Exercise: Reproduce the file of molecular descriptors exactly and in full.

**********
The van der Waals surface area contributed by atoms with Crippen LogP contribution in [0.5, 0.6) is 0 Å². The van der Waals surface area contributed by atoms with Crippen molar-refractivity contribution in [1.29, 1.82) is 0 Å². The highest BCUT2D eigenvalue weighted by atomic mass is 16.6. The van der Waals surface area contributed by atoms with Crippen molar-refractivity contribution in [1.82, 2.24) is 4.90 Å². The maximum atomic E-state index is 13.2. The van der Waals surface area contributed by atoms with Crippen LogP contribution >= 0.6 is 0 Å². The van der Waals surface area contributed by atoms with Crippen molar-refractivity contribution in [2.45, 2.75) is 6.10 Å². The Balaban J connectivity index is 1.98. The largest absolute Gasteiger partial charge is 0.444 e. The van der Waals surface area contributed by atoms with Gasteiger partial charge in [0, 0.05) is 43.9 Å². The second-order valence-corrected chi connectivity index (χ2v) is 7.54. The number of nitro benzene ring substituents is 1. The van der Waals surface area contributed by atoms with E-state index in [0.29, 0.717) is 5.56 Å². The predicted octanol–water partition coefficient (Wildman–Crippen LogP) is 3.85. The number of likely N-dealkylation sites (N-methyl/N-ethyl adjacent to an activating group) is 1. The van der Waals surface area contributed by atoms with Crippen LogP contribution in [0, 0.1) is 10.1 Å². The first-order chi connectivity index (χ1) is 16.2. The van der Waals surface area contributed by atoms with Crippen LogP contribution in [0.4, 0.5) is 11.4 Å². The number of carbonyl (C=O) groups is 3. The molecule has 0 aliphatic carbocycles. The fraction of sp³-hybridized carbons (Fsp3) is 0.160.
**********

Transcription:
The van der Waals surface area contributed by atoms with Crippen LogP contribution in [0.5, 0.6) is 0 Å². The van der Waals surface area contributed by atoms with Crippen molar-refractivity contribution in [1.29, 1.82) is 0 Å². The highest BCUT2D eigenvalue weighted by atomic mass is 16.6. The van der Waals surface area contributed by atoms with Crippen molar-refractivity contribution in [1.82, 2.24) is 4.90 Å². The maximum atomic E-state index is 13.2. The van der Waals surface area contributed by atoms with Crippen LogP contribution >= 0.6 is 0 Å². The van der Waals surface area contributed by atoms with Crippen molar-refractivity contribution in [2.45, 2.75) is 6.10 Å². The Balaban J connectivity index is 1.98. The largest absolute Gasteiger partial charge is 0.444 e. The van der Waals surface area contributed by atoms with Gasteiger partial charge in [0, 0.05) is 43.9 Å². The second-order valence-corrected chi connectivity index (χ2v) is 7.54. The number of nitro benzene ring substituents is 1. The van der Waals surface area contributed by atoms with E-state index in [0.29, 0.717) is 5.56 Å². The predicted octanol–water partition coefficient (Wildman–Crippen LogP) is 3.85. The number of likely N-dealkylation sites (N-methyl/N-ethyl adjacent to an activating group) is 1. The van der Waals surface area contributed by atoms with Crippen LogP contribution in [0, 0.1) is 10.1 Å². The first-order chi connectivity index (χ1) is 16.2. The van der Waals surface area contributed by atoms with Crippen LogP contribution in [0.4, 0.5) is 11.4 Å². The number of carbonyl (C=O) groups is 3. The molecule has 0 aliphatic carbocycles. The fraction of sp³-hybridized carbons (Fsp3) is 0.160.